Southern Ocean Decade & Polar Data Forum Week 2021

Online, 20 - 24 September 2021 An Ocean Of Opportunities

Improving FAIRness of aerogeophysics datasets at the UK Polar Data Centre

Alice Fremand and Julie Bodart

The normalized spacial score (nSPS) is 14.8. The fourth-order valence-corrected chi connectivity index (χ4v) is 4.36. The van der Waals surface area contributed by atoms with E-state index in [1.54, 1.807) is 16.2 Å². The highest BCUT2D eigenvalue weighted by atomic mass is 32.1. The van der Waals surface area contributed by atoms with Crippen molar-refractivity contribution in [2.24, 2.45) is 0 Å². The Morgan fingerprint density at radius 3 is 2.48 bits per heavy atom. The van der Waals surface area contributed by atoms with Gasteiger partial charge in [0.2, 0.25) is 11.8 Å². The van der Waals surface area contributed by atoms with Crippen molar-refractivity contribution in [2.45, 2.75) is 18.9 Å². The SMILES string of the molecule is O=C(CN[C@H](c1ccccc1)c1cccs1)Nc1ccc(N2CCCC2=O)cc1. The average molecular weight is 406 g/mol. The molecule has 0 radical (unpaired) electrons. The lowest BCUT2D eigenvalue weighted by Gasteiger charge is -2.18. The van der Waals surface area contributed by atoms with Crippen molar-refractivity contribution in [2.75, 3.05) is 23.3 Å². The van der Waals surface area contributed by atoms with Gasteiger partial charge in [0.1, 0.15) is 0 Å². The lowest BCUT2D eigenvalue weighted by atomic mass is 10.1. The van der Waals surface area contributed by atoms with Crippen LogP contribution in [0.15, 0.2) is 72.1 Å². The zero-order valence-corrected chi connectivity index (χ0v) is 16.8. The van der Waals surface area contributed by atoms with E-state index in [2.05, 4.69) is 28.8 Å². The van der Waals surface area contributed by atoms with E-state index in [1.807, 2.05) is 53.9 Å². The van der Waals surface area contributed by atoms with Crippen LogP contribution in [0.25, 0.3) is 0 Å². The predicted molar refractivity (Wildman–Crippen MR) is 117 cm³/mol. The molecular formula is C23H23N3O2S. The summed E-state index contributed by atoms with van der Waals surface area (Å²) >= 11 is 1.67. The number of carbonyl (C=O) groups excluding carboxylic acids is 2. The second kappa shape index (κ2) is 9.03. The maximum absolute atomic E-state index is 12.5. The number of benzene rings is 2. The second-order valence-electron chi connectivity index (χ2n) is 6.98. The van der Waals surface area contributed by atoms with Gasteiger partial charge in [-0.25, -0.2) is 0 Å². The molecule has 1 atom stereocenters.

The UK Polar Data Centre (PDC, is the focal point for Arctic and Antarctic environmental data management in the UK. Part of the Natural Environmental Research Council’s (NERC) network of environmental data centres and based at the British Antarctic Survey (BAS), the PDC coordinates the management of polar data from UK-funded research and supports researchers in complying with national and international data legislation and policy. Reflecting the multidisciplinary nature of polar science, the datasets handled by the data centre are extremely diverse. Aerogeophysics data, including aeromagnetics, aerogravity and radar echo-sounding data, are a key asset to the geoscience and glaciology community as they provide crucial information about the Earth’s geological structure and ice thickness, and thus contribute directly to our understanding of the sea-level-rise potential of the Antarctic Ice Sheet. Improving Findability, Accessibility, Interoperability and Re-use (FAIRness) of these data is thus at the core of PDC’s mission. In the last two years, significant progress has been made to improve the management of BAS aerogeophysics data, a challenging task considering that BAS is one of the largest acquisitors of airborne geophysics data over Antarctica. In 2020, we published bedrock elevation data for fourteen airborne radar surveys and more than thirty airborne gravity and magnetics datasets over Antarctica. This year, we will release large swaths of airborne radar data collected by BAS over the last two decades. This includes extensive surveys over Pine Island and Thwaites glaciers, two catchments that have received considerable attention in recent years due to their potential to affect sea-level-rise on a global scale. In order to encourage the reuse and increase the value of these data, we also participate in a large variety of scientific research projects internationally. For instance, the wide coverage of airborne radar echo sounding over Antarctica is crucial for the SCAR Action Group BEDMAP3 project which aims to produce new maps of Antarctic ice thickness and bed topography. We hope this work will greatly benefit the geophysical and glaciological community and serve as a successful example of an effective partnership between scientists and data managers.